• Accurate abundance analysis of late-type stars: advances in atomic physics
    Astron. Astrophys. Rev. (IF 15.143) Pub Date : 2016-05-31
    Paul S. Barklem

    The measurement of stellar properties such as chemical compositions, masses and ages, through stellar spectra, is a fundamental problem in astrophysics. Progress in the understanding, calculation and measurement of atomic properties and processes relevant to the high-accuracy analysis of F-, G-, and K-type stellar spectra is reviewed, with particular emphasis on abundance analysis. This includes fundamental atomic data such as energy levels, wavelengths, and transition probabilities, as well as processes of photoionisation, collisional broadening and inelastic collisions. A recurring theme throughout the review is the interplay between theoretical atomic physics, laboratory measurements, and astrophysical modelling, all of which contribute to our understanding of atoms and atomic processes, as well as to modelling stellar spectra.

  • Complex organics in space from Solar System to distant galaxies
    Astron. Astrophys. Rev. (IF 15.143) Pub Date : 2016-02-29
    Sun Kwok

    Recent observational and experimental evidence for the presence of complex organics in space is reviewed. Remote astronomical observations have detected \(\sim \)200 gas-phased molecules through their rotational and vibrational transitions. Many classes of organic molecules are represented in this list, including some precursors to biological molecules. A number of unidentified spectral phenomena observed in the interstellar medium are likely to have originated from complex organics. The observations of these features in distant galaxies suggests that organic synthesis had already taken place during the early epochs of the Universe. In the Solar System, almost all biologically relevant molecules can be found in the soluble component of carbonaceous meteorites. Complex organics of mixed aromatic and aliphatic structures are present in the insoluble component of meteorites. Hydrocarbons cover much of the surface of the planetary satellite Titan and complex organics are found in comets and interplanetary dust particles. The possibility that the early Solar System, or even the early Earth, have been enriched by interstellar organics is discussed.

  • Accretion disks in luminous young stellar objects
    Astron. Astrophys. Rev. (IF 15.143) Pub Date : 2016-01-11
    M. T. Beltrán, W. J. de Wit

    An observational review is provided of the properties of accretion disks around young stars. It concerns the primordial disks of intermediate- and high-mass young stellar objects in embedded and optically revealed phases. The properties were derived from spatially resolved observations and, therefore, predominantly obtained with interferometric means, either in the radio/(sub)millimeter or in the optical/infrared wavelength regions. We make summaries and comparisons of the physical properties, kinematics, and dynamics of these circumstellar structures and delineate trends where possible. Amongst others, we report on a quadratic trend of mass accretion rates with mass from T Tauri stars to the highest mass young stellar objects and on the systematic difference in mass infall and accretion rates.

  • GG Tau: the ringworld and beyond
    Astron. Astrophys. Rev. (IF 15.143) Pub Date : 2016-01-11
    Anne Dutrey, Emmanuel Di Folco, Tracy Beck, Stéphane Guilloteau

    In binary stellar systems, exoplanet searches have revealed planetary mass companions orbiting both in circumstellar and in circumbinary orbits. Modelling studies suggest increased dynamical complexity around the young stars that form such systems. Circumstellar and circumbinary disks likely exhibit different physical conditions for planet formation, which also depends on the stellar separation. Although binaries and higher order multiple stars are relatively common in nearby star-forming regions, surprisingly few systems with circumbinary distributions of proto-planetary material have been found. With its spectacular ring of dust and gas encircling the central triple star, one such system, GG Tau A, has become a unique laboratory for investigating the physics of circumsystem gas and dust evolution. We review here its physical properties.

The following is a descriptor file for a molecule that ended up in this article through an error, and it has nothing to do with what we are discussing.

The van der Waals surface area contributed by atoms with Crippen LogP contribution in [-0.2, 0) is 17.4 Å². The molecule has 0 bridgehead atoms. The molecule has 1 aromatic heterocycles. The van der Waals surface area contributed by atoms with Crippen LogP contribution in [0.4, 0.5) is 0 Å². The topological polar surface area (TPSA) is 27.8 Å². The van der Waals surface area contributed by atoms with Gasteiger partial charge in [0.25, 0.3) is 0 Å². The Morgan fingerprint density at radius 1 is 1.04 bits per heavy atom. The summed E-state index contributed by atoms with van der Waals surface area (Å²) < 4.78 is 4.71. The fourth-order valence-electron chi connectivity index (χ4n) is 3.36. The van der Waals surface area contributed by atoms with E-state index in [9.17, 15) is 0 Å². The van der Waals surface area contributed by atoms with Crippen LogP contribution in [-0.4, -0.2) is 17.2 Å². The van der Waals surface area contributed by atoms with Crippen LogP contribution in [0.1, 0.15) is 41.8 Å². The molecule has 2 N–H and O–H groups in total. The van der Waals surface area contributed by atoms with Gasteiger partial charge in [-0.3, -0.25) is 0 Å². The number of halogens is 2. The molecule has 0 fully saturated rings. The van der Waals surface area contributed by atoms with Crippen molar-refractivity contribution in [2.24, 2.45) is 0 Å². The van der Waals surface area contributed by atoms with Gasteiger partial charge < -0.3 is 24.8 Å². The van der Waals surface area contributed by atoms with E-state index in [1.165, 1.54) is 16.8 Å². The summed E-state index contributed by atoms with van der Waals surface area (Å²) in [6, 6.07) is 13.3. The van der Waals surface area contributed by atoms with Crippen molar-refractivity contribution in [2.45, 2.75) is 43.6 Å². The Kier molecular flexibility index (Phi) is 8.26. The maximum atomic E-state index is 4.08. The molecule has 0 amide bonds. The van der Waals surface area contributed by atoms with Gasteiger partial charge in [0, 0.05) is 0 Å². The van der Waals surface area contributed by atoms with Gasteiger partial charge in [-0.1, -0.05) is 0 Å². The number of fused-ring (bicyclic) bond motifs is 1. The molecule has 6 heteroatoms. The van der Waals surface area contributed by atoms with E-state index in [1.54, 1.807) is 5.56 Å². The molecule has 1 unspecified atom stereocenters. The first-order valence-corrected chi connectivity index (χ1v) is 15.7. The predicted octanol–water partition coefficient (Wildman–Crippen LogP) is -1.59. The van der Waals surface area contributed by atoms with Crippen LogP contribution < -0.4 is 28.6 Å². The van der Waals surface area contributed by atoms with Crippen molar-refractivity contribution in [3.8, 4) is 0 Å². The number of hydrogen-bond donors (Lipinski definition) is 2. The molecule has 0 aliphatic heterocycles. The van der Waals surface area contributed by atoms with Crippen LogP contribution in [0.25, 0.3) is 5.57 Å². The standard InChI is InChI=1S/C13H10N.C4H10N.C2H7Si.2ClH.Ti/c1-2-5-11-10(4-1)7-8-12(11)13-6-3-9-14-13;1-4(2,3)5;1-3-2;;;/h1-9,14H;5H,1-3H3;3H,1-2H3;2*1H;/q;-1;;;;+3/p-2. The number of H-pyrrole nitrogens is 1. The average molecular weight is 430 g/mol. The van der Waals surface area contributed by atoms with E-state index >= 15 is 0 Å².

• Magnetic fields in spiral galaxies
    Astron. Astrophys. Rev. (IF 15.143) Pub Date : 2015-12-29
    Rainer Beck

    Radio synchrotron emission, its polarization and Faraday rotation of the polarization angle are powerful tools to study the strength and structure of magnetic fields in galaxies. Unpolarized synchrotron emission traces isotropic turbulent fields which are strongest in spiral arms and bars (20–30 \(\upmu \)G) and in central starburst regions (50–100 \(\upmu \)G). Such fields are dynamically important; they affect gas flows and drive gas inflows in central regions. Polarized emission traces ordered fields, which can be regular or anisotropic turbulent, where the latter originates from isotropic turbulent fields by the action of compression or shear. The strongest ordered fields (10–15 \(\upmu \)G) are generally found in interarm regions. In galaxies with strong density waves, ordered fields are also observed at the inner edges of spiral arms. Ordered fields with spiral patterns exist in grand-design, barred and flocculent galaxies and in central regions. Ordered fields in interacting galaxies have asymmetric distributions and are a tracer of past interactions between galaxies or with the intergalactic medium.—Faraday rotation measures of the diffuse polarized radio emission from galaxy disks reveal large-scale spiral patterns that can be described by the superposition of azimuthal modes; these are signatures of regular fields generated by mean-field dynamos. “Magnetic arms” between gaseous spiral arms may also be products of dynamo action, but need a stable spiral pattern to develop. Helically twisted field loops winding around spiral arms were found in two galaxies so far. Large-scale field reversals, like the one found in the Milky Way, could not yet be detected in external galaxies. In radio halos around edge-on galaxies, ordered magnetic fields with X-shaped patterns are observed. The origin and evolution of cosmic magnetic fields, in particular their first occurrence in young galaxies and their dynamical importance during galaxy evolution, will be studied with forthcoming radio telescopes like the Square Kilometre Array.